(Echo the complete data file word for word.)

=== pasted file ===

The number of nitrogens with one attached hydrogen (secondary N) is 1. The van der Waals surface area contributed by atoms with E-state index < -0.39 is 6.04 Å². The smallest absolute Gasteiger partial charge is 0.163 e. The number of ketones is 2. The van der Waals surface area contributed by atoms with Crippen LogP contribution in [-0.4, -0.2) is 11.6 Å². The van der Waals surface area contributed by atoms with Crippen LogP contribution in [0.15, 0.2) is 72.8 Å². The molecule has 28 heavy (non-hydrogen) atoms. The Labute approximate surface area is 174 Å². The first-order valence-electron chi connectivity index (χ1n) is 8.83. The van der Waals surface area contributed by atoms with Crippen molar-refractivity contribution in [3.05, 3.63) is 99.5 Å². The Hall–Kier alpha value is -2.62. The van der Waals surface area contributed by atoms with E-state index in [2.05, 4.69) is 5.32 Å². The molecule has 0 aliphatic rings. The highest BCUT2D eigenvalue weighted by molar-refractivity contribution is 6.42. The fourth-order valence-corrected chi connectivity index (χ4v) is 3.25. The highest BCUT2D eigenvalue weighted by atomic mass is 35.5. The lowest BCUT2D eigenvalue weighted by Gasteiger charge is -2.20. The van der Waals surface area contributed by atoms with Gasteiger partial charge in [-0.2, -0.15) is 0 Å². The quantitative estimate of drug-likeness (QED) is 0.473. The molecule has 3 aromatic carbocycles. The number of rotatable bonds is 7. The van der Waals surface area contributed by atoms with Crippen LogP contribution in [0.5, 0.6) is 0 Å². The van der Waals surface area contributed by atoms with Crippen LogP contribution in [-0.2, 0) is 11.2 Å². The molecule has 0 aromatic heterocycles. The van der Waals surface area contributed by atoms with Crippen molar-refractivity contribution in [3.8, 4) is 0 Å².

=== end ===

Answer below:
The number of nitrogens with one attached hydrogen (secondary N) is 1. The van der Waals surface area contributed by atoms with E-state index < -0.39 is 6.04 Å². The smallest absolute Gasteiger partial charge is 0.163 e. The number of ketones is 2. The van der Waals surface area contributed by atoms with Crippen LogP contribution in [-0.4, -0.2) is 11.6 Å². The van der Waals surface area contributed by atoms with Crippen LogP contribution in [0.15, 0.2) is 72.8 Å². The molecule has 28 heavy (non-hydrogen) atoms. The Labute approximate surface area is 174 Å². The first-order valence-electron chi connectivity index (χ1n) is 8.83. The van der Waals surface area contributed by atoms with Crippen molar-refractivity contribution in [3.05, 3.63) is 99.5 Å². The Hall–Kier alpha value is -2.62. The van der Waals surface area contributed by atoms with E-state index in [2.05, 4.69) is 5.32 Å². The molecule has 0 aliphatic rings. The highest BCUT2D eigenvalue weighted by molar-refractivity contribution is 6.42. The fourth-order valence-corrected chi connectivity index (χ4v) is 3.25. The highest BCUT2D eigenvalue weighted by atomic mass is 35.5. The lowest BCUT2D eigenvalue weighted by Gasteiger charge is -2.20. The van der Waals surface area contributed by atoms with Gasteiger partial charge in [-0.2, -0.15) is 0 Å². The quantitative estimate of drug-likeness (QED) is 0.473. The molecule has 3 aromatic carbocycles. The number of rotatable bonds is 7. The van der Waals surface area contributed by atoms with Crippen LogP contribution in [0.5, 0.6) is 0 Å². The van der Waals surface area contributed by atoms with Crippen LogP contribution in [-0.2, 0) is 11.2 Å². The molecule has 0 aromatic heterocycles. The van der Waals surface area contributed by atoms with Crippen molar-refractivity contribution in [3.8, 4) is 0 Å².